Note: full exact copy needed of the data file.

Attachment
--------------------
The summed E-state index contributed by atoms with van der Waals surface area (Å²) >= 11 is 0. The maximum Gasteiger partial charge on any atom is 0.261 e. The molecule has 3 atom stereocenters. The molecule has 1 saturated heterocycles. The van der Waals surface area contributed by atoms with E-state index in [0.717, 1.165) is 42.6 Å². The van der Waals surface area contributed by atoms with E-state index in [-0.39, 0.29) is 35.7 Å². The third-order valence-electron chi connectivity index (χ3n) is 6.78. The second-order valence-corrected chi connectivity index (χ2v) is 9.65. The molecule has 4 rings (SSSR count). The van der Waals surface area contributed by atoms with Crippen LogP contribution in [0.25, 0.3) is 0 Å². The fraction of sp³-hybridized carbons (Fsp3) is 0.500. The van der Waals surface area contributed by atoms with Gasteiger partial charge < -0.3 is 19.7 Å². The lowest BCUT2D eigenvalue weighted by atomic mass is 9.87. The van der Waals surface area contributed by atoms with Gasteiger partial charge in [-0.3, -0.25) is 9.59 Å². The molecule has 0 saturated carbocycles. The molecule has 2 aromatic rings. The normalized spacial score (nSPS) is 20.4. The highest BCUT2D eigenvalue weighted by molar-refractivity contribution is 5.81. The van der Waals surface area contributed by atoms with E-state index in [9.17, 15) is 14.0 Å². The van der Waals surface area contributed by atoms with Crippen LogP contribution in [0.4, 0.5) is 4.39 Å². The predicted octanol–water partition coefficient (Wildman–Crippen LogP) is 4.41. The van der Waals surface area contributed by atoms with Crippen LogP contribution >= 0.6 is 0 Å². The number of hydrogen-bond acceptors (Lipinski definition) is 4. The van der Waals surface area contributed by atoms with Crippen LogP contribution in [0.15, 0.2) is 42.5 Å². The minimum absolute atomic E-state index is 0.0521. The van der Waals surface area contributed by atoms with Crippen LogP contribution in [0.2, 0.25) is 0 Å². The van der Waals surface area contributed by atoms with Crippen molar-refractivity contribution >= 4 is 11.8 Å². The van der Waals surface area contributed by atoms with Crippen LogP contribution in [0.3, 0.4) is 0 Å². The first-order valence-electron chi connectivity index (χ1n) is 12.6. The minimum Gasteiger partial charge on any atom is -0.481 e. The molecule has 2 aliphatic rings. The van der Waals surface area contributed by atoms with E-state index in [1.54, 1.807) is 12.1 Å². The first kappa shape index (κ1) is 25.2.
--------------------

The summed E-state index contributed by atoms with van der Waals surface area (Å²) >= 11 is 0. The maximum Gasteiger partial charge on any atom is 0.261 e. The molecule has 3 atom stereocenters. The molecule has 1 saturated heterocycles. The van der Waals surface area contributed by atoms with E-state index in [0.717, 1.165) is 42.6 Å². The van der Waals surface area contributed by atoms with E-state index in [-0.39, 0.29) is 35.7 Å². The third-order valence-electron chi connectivity index (χ3n) is 6.78. The second-order valence-corrected chi connectivity index (χ2v) is 9.65. The molecule has 4 rings (SSSR count). The van der Waals surface area contributed by atoms with Crippen LogP contribution in [0.25, 0.3) is 0 Å². The fraction of sp³-hybridized carbons (Fsp3) is 0.500. The van der Waals surface area contributed by atoms with Gasteiger partial charge < -0.3 is 19.7 Å². The lowest BCUT2D eigenvalue weighted by atomic mass is 9.87. The van der Waals surface area contributed by atoms with Gasteiger partial charge in [-0.3, -0.25) is 9.59 Å². The molecule has 0 saturated carbocycles. The molecule has 2 aromatic rings. The normalized spacial score (nSPS) is 20.4. The highest BCUT2D eigenvalue weighted by molar-refractivity contribution is 5.81. The van der Waals surface area contributed by atoms with E-state index in [9.17, 15) is 14.0 Å². The van der Waals surface area contributed by atoms with Crippen LogP contribution in [0.4, 0.5) is 4.39 Å². The predicted octanol–water partition coefficient (Wildman–Crippen LogP) is 4.41. The van der Waals surface area contributed by atoms with Crippen LogP contribution >= 0.6 is 0 Å². The number of hydrogen-bond acceptors (Lipinski definition) is 4. The van der Waals surface area contributed by atoms with Crippen LogP contribution in [0.15, 0.2) is 42.5 Å². The minimum absolute atomic E-state index is 0.0521. The van der Waals surface area contributed by atoms with Crippen LogP contribution in [0.2, 0.25) is 0 Å². The van der Waals surface area contributed by atoms with Crippen molar-refractivity contribution >= 4 is 11.8 Å². The van der Waals surface area contributed by atoms with Crippen LogP contribution in [0.3, 0.4) is 0 Å². The first-order valence-electron chi connectivity index (χ1n) is 12.6. The minimum Gasteiger partial charge on any atom is -0.481 e. The molecule has 2 aliphatic rings. The van der Waals surface area contributed by atoms with E-state index in [1.54, 1.807) is 12.1 Å². The first kappa shape index (κ1) is 25.2.